Roadster is adding to the list of automakers for which it provides digital retailing services.
After digital retailing partnerships with Lexus, Audi and Hyundai, Roadster is broadening its work with Toyota Motor North America and partnering with Mercedes-Benz for its first-ever approved digital retail program.
The Roadster online-to-in-store solution will be offered to all 386 Mercedes-Benz, Sprinter and smart dealerships in the U.S., as well as the 1,243 Toyota and 240 Lexus stores in the U.S.
The Toyota program is Toyota Dealer Digital Systems 2.0 and is an element of the company’s larger digital offerings launch. Lexus’ platform is Amazing Digital Experiences, while the Mercedes platform is Mercedes-Benz USA Certified Digital Retailing Program.
“As part of the new agreements with OEMs, Roadster’s unique omni-channel retailing solution will empower dealerships to create greater efficiencies by offering a consistent and streamlined, end-to-end car buying and selling experience,” Roadster said in an email detailing the partnerships.
The Express Storefront platform from Roadster lets dealers automate all car-buying steps. And beyond the host of tools available through that platform, the company said “Roadster’s robust digital retailing approach will also empower salespeople to improve the in-store car shopping experience.”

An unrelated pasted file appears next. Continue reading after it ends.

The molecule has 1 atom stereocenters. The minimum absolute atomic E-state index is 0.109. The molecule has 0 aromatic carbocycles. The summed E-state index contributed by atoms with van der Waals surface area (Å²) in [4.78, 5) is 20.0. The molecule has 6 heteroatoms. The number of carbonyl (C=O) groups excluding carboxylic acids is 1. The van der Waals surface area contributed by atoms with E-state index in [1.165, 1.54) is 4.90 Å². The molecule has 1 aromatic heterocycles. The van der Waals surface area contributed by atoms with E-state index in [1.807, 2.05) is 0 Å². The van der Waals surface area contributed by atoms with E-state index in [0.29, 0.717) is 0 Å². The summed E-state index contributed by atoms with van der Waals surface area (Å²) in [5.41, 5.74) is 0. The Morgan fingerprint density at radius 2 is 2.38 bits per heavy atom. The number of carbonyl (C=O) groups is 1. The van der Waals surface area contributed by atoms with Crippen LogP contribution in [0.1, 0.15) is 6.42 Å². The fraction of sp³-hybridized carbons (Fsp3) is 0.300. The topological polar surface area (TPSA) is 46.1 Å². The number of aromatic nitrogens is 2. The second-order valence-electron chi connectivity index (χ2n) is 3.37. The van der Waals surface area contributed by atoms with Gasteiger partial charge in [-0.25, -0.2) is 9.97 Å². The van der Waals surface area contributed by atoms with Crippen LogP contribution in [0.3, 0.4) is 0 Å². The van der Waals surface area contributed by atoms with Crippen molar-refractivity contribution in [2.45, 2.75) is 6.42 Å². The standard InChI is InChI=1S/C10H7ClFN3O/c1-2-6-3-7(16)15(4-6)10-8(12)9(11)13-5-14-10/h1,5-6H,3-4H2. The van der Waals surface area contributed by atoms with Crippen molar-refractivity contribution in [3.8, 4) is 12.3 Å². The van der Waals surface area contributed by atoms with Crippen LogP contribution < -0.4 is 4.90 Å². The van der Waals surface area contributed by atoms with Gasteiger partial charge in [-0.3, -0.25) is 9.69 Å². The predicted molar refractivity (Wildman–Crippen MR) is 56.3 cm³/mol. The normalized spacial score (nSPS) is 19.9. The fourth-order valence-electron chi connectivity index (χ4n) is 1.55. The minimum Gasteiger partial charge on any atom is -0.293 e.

Roadster is one of four digital retailing solutions that Mercedes-Benz uses and one of six that Toyota and Lexus use, a Roadster spokesperson said.
- Toyota (TDDS 2.0): Roadster, Dealer.com, CarNow, Prodigy, Dealer eProcess, DealerInspire, Gubagoo
- Lexus: Roadster, Dealer.com, DealerOn, Dealer eProcess, Dealer Inspire, DealerSocket
- Mercedes-Benz: Roadster, CarNow, Drive, MotoInsight
Why automakers move into digital retail
During a phone interview Monday, Roadster chief executive officer Andy Moss explained why automakers have made digital retail a priority on a dealer body level.
"It's all about desire to improve the consumer experience. There are other players proving consumers really do want that digital experience, whether it's the Teslas or the Carvanas of the world,” Moss said. “I think from a manufacturer perspective, they spend a great deal of money on their brand, on the facilities, on training their people around their vehicles and all that kind of stuff, but they're also very aware that it can still take a long time to get through the experience of buying a car.
“And that's a great way to improve the brand experience in working with them,” he said. “Much like dealers themselves, I think the OEMs are very keen to move to this more modern way of car-buying."
And lately, the automakers have been turning to third-party providers like Roadster and others, as evident by the list of digital retailing service providers referenced earlier.
In the time since Roadster switched from a consumer-facing to dealer-facing model more than three years ago, Moss said he has noticed such changes in how automakers approach digital retail, going the third-party route versus in-house.